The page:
Tuesday, August 25, 2009


Dear Main-Stream Media,

The war we are fighting now is NOT VIETNAM! Instead of every day, telling me how many of my brothers and sisters in arms have died overseas, how about you report on some of our victories? Tell me how many we got, too. We may have lost 4 in a firefight that cost them 20. The way you tell it though, our armed forces are nothing but cannon fodder for an enemy we couldnt possibly win against. (My eyes are rolling as I type that, by the way) And although every life lost is important, far more important than that is the humanitarian victories. I want to hear when we put up a school, fix a road, dig a well, get those towns electricity. I'm glad that people are voting in Afghanistan right now-report on that and not just the violence associated with those who would see that those people live in fear every day.

Much Obliged- BangBangMedic

Monday, August 24, 2009

Pay Issues

Just did a long-distance trip yesterday, and along the way I started thinking about EMS professionals, our hours, and our pay.

Anybody involved in EMS is painfully aware that we are the redheaded stepchild of emergency services. Cops and firemen get all the glory. Their pay is far better, even without overtime, and they usually get a pension. It's a perk that comes with being a civil service job, employed by the state or city, and one of probably the only good things that could come out of government healthcare-EMS might turn into a government job with all the perks that come from that.

EMT B's in my area start at ten bucks an hour, medics at about $16. After two years I'm almost to 11 per hour now. It adds up to about 22K a year, depending on how much overtime I pick up. My company does offer a respectable healthcare plan, and a 401K for full time employees, which is nice. That's about all though. It's kind of pitiful considering the ambulette drivers start with at least $12 an hour, and even a janitor in the school system can make enough to support a family.

What I realized though, is there is so much money there-even in this starved economy, we are always a little short staffed, and there is plenty of overtime to go around. For those that want to, an 70 hour work week is not unheard of. Overtime, like most anywhere else, is time and a half where I work, which bumps those EMT-B's up to 15 per hour. Why not simply hire a few more staff members, and raise the pay a few bucks? Burning yourself out with an insane amount of hours is dangerous to the tech, their patients, and anyone on the road with them. It can hurt patient care, and it's not good for mental or social welfare of employees either. Would it be so hard to pay everyone say, $13 an hour, and have a few more employees to cover the shifts that would otherwise be overtime?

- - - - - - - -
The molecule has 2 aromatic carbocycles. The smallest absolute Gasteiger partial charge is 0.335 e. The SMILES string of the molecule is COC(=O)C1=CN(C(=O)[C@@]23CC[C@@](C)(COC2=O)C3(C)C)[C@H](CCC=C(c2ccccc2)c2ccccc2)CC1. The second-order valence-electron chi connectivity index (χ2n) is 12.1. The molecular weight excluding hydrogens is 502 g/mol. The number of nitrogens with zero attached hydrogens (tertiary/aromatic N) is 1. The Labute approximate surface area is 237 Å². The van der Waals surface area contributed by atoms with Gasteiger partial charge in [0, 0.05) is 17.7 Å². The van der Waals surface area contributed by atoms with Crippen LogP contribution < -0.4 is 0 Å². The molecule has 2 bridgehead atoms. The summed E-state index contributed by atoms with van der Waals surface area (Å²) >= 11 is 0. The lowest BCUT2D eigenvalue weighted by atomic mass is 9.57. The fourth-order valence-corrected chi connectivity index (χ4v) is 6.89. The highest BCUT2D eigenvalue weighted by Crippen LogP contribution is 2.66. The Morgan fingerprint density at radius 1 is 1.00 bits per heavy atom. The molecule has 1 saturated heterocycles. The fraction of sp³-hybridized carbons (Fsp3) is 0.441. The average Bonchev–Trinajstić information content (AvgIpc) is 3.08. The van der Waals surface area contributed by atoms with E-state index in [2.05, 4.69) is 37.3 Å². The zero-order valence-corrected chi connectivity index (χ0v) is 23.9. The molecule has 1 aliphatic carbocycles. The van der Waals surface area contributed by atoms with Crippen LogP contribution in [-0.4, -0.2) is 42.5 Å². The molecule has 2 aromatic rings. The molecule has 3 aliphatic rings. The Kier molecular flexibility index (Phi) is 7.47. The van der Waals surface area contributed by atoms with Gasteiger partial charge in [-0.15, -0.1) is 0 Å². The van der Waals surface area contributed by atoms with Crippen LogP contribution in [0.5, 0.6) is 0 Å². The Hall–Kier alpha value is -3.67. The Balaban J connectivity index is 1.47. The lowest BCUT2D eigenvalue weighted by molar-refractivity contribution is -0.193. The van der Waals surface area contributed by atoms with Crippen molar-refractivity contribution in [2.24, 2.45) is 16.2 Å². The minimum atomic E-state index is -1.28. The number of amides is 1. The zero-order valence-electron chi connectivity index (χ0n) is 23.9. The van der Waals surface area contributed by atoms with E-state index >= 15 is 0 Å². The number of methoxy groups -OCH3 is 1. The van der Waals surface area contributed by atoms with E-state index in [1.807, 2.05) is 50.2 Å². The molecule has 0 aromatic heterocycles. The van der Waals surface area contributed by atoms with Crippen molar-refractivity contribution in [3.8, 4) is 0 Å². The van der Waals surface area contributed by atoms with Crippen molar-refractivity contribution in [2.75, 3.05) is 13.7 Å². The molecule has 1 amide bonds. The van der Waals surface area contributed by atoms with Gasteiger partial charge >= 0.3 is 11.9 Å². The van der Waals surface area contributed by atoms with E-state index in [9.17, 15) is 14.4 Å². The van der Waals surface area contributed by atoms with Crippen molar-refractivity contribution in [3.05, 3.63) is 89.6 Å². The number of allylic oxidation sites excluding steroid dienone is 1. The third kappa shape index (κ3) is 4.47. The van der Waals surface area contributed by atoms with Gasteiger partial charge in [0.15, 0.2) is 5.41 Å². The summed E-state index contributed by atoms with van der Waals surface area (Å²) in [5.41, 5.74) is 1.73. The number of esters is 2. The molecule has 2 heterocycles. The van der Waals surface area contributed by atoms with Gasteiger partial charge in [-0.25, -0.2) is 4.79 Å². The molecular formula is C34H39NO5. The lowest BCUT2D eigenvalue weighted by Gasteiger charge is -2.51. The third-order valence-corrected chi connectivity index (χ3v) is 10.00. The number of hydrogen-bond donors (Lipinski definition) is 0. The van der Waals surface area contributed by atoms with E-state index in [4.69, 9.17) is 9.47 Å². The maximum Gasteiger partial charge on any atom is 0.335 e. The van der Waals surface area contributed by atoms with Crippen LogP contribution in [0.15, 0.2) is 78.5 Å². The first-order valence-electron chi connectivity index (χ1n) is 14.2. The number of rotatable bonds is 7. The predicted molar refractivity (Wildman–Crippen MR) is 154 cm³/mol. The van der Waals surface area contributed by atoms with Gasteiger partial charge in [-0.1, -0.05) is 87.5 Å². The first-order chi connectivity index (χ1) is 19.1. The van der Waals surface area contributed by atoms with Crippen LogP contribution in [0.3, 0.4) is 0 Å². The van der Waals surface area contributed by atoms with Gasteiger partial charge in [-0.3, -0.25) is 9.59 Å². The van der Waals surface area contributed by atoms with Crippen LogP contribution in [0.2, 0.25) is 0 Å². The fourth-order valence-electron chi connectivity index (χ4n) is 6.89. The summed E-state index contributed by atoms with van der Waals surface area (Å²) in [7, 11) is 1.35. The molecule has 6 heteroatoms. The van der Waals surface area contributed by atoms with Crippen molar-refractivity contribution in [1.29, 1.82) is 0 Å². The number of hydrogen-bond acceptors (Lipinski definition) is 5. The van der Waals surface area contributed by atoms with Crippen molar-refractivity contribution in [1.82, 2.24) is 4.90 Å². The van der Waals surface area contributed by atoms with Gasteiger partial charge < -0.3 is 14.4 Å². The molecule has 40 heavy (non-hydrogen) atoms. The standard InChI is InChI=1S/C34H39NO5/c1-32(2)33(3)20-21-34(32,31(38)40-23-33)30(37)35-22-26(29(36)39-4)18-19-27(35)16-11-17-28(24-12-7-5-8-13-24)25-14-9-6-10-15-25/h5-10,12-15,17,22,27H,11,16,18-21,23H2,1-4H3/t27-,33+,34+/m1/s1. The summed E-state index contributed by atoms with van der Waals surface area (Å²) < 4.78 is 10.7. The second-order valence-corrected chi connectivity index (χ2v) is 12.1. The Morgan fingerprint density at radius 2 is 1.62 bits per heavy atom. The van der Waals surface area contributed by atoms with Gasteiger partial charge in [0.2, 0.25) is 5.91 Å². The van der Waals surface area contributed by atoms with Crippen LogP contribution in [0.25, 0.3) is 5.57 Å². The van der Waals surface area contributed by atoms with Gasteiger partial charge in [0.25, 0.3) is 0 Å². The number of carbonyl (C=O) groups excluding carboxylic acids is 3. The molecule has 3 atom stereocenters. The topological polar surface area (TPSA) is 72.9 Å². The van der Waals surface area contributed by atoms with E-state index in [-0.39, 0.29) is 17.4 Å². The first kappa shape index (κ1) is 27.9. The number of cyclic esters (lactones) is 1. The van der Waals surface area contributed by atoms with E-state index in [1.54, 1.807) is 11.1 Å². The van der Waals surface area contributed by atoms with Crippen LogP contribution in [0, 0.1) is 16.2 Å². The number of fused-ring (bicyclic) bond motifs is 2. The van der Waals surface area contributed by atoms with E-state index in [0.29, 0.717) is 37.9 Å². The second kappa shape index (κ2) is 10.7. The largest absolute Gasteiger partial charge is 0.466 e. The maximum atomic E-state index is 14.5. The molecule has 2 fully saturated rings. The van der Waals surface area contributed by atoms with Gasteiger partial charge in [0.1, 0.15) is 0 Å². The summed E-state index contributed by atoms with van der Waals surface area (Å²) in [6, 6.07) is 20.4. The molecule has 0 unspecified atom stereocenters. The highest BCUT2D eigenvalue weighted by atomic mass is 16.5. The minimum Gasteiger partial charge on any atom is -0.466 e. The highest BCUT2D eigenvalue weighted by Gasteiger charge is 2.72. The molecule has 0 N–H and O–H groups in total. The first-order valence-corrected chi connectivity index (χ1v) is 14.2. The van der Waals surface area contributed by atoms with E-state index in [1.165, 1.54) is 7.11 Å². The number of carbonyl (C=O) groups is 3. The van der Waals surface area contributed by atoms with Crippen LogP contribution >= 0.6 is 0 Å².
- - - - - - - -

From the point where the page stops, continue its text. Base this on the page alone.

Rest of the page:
Next up: How the volunteer EMS system is killing EMS as a career!

Thursday, August 13, 2009

More soon

Just got back from the shore-I have lots of pictures and a bunch of stories, I'm going to get a post up soon. Also, the third chapter of my story is taking much longer then expected, but it *IS* coming. Bear with me, folks

Sunday, August 9, 2009


I've been noticing lately, wherever I go, people tend to look at me like I'm a dead man. I tell them I'm a soldier, and invariably, theres a few moments pause. Their mouths drop open just a tiny bit, and their eyes get soft and it looks like I've just told them that I have terminal brain cancer, or that my puppy died. They they usually pull it together and shake my hand. Some of them react as if I told them that *I* killed a puppy, but those people aren't worth continued conversation.

The thing is, I don't want sympathy. I volunteered to be a solider. I LOVE being a solider. I knew the risk when I signed up-for God's sake, we've been at war since I was in 8th grade-I accept that risk freely. There is no shame, and no need for you to feel sorry for me. So please don't. I want support on the homefront, I want a president who isn't hell bent on apologizing for our actions, who isn't frightened of the men he commands. I want the proper tools to do my job, and I want rules of engagement that dont force me to fight blindfolded, hopping on one leg. Do that, instead of cringing when I tell you that I'm off to war.

I'm not a dead man walking. I'm more likely to get shot as a tourist in the nations capitol than I am in Afghanistan, actually. Is that friggin sad or what?

Monday, August 3, 2009


I'm back from the desert about a week now, and I definately prefer being home. My unit has alot of issues, which I won't discuss in serious detail, however, not having a budget for medical equipment is a serious issue. So is spending millions of dollars for high speed desert training-and then not doing anything. I qualified sharpshooter on the M9 9mm service pistol, was promoted to E4, and helped out as a medic with another unit that HAD equipment...and thats about it. A whole month in the desert and very little to show for it. Hooah.